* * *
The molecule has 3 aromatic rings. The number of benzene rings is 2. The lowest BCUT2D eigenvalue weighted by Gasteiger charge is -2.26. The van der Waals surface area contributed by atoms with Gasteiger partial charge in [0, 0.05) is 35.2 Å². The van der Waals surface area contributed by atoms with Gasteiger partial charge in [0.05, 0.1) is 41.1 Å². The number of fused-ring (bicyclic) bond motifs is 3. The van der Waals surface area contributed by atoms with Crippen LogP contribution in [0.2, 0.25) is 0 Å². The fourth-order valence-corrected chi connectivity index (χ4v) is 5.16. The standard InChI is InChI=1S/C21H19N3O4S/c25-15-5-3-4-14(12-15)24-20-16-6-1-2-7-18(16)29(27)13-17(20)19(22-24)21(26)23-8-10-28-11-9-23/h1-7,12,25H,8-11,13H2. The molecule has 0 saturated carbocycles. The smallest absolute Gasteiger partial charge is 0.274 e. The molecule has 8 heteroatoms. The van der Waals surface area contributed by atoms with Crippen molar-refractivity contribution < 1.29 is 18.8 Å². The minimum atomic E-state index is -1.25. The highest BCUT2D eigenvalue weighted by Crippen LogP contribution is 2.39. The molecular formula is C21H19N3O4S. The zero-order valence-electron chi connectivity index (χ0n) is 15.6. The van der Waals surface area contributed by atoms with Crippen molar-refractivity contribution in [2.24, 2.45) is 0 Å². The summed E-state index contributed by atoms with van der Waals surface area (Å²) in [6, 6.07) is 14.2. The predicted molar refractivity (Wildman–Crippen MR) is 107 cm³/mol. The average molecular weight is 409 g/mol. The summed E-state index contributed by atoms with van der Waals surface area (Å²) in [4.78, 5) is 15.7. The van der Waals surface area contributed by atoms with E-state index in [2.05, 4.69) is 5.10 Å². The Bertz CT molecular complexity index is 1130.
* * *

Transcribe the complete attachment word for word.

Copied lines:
The molecule has 3 aromatic rings. The number of benzene rings is 2. The lowest BCUT2D eigenvalue weighted by Gasteiger charge is -2.26. The van der Waals surface area contributed by atoms with Gasteiger partial charge in [0, 0.05) is 35.2 Å². The van der Waals surface area contributed by atoms with Gasteiger partial charge in [0.05, 0.1) is 41.1 Å². The number of fused-ring (bicyclic) bond motifs is 3. The van der Waals surface area contributed by atoms with Crippen LogP contribution in [0.2, 0.25) is 0 Å². The fourth-order valence-corrected chi connectivity index (χ4v) is 5.16. The standard InChI is InChI=1S/C21H19N3O4S/c25-15-5-3-4-14(12-15)24-20-16-6-1-2-7-18(16)29(27)13-17(20)19(22-24)21(26)23-8-10-28-11-9-23/h1-7,12,25H,8-11,13H2. The molecule has 0 saturated carbocycles. The smallest absolute Gasteiger partial charge is 0.274 e. The molecule has 8 heteroatoms. The van der Waals surface area contributed by atoms with Crippen molar-refractivity contribution < 1.29 is 18.8 Å². The minimum atomic E-state index is -1.25. The highest BCUT2D eigenvalue weighted by Crippen LogP contribution is 2.39. The molecular formula is C21H19N3O4S. The zero-order valence-electron chi connectivity index (χ0n) is 15.6. The van der Waals surface area contributed by atoms with Crippen molar-refractivity contribution in [2.24, 2.45) is 0 Å². The summed E-state index contributed by atoms with van der Waals surface area (Å²) in [6, 6.07) is 14.2. The predicted molar refractivity (Wildman–Crippen MR) is 107 cm³/mol. The average molecular weight is 409 g/mol. The summed E-state index contributed by atoms with van der Waals surface area (Å²) in [4.78, 5) is 15.7. The van der Waals surface area contributed by atoms with E-state index in [2.05, 4.69) is 5.10 Å². The Bertz CT molecular complexity index is 1130.